In a nutshell: A system administrator and his wife pleaded guilty to charges stemming from a "massive international scheme" to sell pirated telephone system software. The US Department of Justice said the couple and a co-conspirator sold bogus licenses worth more than $88 million.
Brad and Dusti Pearce of Tuttle, Oklahoma, conspired with Jason Hines of Caldwell, New Jersey, to commit wire fraud in an illegal business venture selling unauthorized software licenses for Avaya Direct International (ADI). Avaya sold a telephone system called "IP Office" to small and mid-sized firms worldwide. The DoD notes the software provides voice mail, VoIP, and other telephonic features. Buyers could unlock these features with a license code.
Mr. Pearce is a former customer service agent for ADI with system administrator privileges. Pearce used his access to generate tens of thousands of IP Office licenses. The value of licensing varied from $100 to thousands of dollars.
Hines operated a business called Direct Business Services International (DBSI), an authorized ADI software reseller. Hines bought most of Pearce's pirated licenses (about 55 percent) and sold them well below wholesale to his many business contacts. Avaya has since de-authorized DBSI.
Computer System Administrator and Spouse Plead Guilty in Massive Scheme to Sell Pirated Business Telephone System Software Licenseshttps://t.co/n9FYdc6qmK– Criminal Division (@DOJCrimDiv) September 19, 2023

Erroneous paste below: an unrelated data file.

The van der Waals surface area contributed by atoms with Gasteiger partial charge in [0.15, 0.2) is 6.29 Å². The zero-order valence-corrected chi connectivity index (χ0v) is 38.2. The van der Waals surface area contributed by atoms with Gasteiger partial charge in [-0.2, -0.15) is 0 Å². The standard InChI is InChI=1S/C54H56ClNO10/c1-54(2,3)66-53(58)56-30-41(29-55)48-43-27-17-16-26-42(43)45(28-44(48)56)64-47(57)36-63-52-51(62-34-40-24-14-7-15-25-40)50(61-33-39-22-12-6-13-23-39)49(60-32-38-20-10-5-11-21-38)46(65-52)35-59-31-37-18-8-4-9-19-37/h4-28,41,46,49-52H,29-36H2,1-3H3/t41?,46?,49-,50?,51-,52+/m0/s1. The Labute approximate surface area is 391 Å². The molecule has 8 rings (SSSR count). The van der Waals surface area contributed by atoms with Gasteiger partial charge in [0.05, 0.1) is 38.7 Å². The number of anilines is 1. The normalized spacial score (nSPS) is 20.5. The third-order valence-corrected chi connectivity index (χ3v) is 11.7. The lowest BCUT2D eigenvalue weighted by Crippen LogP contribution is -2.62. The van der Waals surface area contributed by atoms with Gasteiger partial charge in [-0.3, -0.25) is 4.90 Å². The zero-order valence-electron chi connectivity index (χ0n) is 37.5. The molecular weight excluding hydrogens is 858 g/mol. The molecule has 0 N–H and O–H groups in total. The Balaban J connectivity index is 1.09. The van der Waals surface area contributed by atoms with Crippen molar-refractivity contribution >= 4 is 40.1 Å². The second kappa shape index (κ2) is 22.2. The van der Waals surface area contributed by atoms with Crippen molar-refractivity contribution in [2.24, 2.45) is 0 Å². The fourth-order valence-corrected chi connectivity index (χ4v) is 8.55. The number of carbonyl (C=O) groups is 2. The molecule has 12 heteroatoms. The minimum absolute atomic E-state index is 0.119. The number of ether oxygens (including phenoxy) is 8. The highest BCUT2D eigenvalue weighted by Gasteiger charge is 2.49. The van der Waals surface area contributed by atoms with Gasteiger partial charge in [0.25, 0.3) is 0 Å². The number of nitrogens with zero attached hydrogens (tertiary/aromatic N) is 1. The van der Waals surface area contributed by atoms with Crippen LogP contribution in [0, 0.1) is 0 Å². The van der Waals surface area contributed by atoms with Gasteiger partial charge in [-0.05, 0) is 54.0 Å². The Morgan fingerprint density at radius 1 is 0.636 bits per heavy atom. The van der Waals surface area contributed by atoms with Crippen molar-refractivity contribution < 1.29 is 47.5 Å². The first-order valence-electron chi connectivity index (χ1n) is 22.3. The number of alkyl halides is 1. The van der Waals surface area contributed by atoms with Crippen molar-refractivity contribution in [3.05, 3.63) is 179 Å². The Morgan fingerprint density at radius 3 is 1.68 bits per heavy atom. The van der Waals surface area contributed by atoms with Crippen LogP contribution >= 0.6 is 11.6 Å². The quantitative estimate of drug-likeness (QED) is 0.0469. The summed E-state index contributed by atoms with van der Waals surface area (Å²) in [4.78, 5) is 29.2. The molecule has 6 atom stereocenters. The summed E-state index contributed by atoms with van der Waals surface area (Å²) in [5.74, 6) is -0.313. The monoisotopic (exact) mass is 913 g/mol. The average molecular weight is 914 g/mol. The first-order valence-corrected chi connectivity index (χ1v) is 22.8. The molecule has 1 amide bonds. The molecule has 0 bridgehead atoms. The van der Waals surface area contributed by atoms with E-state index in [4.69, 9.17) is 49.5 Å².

Pearce also sold to other resellers, but those businesses remain unnamed, and it's unclear if more indictments are forthcoming. However, the DoJ did say the FBI is still investigating aspects of the case.
Mrs. Pearce handled the financial aspects of the illegal operation. She funneled money through a PayPal account under a false name to hide the unlawful sales and then dispersed it to several bank accounts. She then distributed those transfers to even more banks and investments, including gold, silver, cryptocurrency, and collectible coins.
Although the licenses had a retail value of over $88 million, they were sold below wholesale. So, exactly how much money the illegal enterprise raked in is unclear. In their plea deal, the Pearces agreed to forfeit at least $4 million in assets, including a car and all the illegal investments. The Pearces pleaded guilty to conspiracy to commit wire fraud. They each face up to 20 years in prison. They must also make full restitution to their victims. Hines accepted a similar plea deal back in July.